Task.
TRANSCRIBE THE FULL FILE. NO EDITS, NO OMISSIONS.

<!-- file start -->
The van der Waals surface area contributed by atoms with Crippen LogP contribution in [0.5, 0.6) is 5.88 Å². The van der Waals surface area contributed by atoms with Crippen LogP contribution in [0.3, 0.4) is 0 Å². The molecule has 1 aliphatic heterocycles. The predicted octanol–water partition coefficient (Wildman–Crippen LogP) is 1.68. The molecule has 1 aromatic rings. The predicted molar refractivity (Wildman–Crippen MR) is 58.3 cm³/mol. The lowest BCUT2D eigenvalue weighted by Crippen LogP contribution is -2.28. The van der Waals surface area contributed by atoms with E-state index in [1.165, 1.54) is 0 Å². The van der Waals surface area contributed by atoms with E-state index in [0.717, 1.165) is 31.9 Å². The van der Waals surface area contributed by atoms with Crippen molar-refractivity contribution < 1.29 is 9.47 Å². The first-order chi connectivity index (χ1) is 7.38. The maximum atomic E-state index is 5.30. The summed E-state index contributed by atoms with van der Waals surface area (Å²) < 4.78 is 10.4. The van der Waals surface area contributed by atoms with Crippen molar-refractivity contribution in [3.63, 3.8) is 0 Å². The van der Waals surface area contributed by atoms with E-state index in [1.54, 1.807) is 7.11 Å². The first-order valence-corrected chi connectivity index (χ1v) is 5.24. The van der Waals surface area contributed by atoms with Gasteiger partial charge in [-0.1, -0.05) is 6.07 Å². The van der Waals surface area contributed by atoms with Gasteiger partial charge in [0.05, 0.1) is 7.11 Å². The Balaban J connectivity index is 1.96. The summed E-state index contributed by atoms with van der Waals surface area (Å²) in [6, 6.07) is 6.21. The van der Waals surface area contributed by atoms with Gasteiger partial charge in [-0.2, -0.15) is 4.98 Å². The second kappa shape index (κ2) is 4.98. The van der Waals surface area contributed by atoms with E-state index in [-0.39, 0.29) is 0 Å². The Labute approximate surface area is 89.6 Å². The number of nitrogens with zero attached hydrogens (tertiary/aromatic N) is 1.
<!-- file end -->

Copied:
The van der Waals surface area contributed by atoms with Crippen LogP contribution in [0.5, 0.6) is 5.88 Å². The van der Waals surface area contributed by atoms with Crippen LogP contribution in [0.3, 0.4) is 0 Å². The molecule has 1 aliphatic heterocycles. The predicted octanol–water partition coefficient (Wildman–Crippen LogP) is 1.68. The molecule has 1 aromatic rings. The predicted molar refractivity (Wildman–Crippen MR) is 58.3 cm³/mol. The lowest BCUT2D eigenvalue weighted by Crippen LogP contribution is -2.28. The van der Waals surface area contributed by atoms with E-state index in [1.165, 1.54) is 0 Å². The van der Waals surface area contributed by atoms with E-state index in [0.717, 1.165) is 31.9 Å². The van der Waals surface area contributed by atoms with Crippen molar-refractivity contribution < 1.29 is 9.47 Å². The first-order chi connectivity index (χ1) is 7.38. The maximum atomic E-state index is 5.30. The summed E-state index contributed by atoms with van der Waals surface area (Å²) < 4.78 is 10.4. The van der Waals surface area contributed by atoms with Crippen molar-refractivity contribution in [3.63, 3.8) is 0 Å². The van der Waals surface area contributed by atoms with E-state index in [1.54, 1.807) is 7.11 Å². The first-order valence-corrected chi connectivity index (χ1v) is 5.24. The van der Waals surface area contributed by atoms with Gasteiger partial charge in [-0.1, -0.05) is 6.07 Å². The van der Waals surface area contributed by atoms with Gasteiger partial charge in [0.05, 0.1) is 7.11 Å². The Balaban J connectivity index is 1.96. The summed E-state index contributed by atoms with van der Waals surface area (Å²) in [6, 6.07) is 6.21. The van der Waals surface area contributed by atoms with Gasteiger partial charge in [-0.2, -0.15) is 4.98 Å². The second kappa shape index (κ2) is 4.98. The van der Waals surface area contributed by atoms with E-state index in [-0.39, 0.29) is 0 Å². The Labute approximate surface area is 89.6 Å². The number of nitrogens with zero attached hydrogens (tertiary/aromatic N) is 1.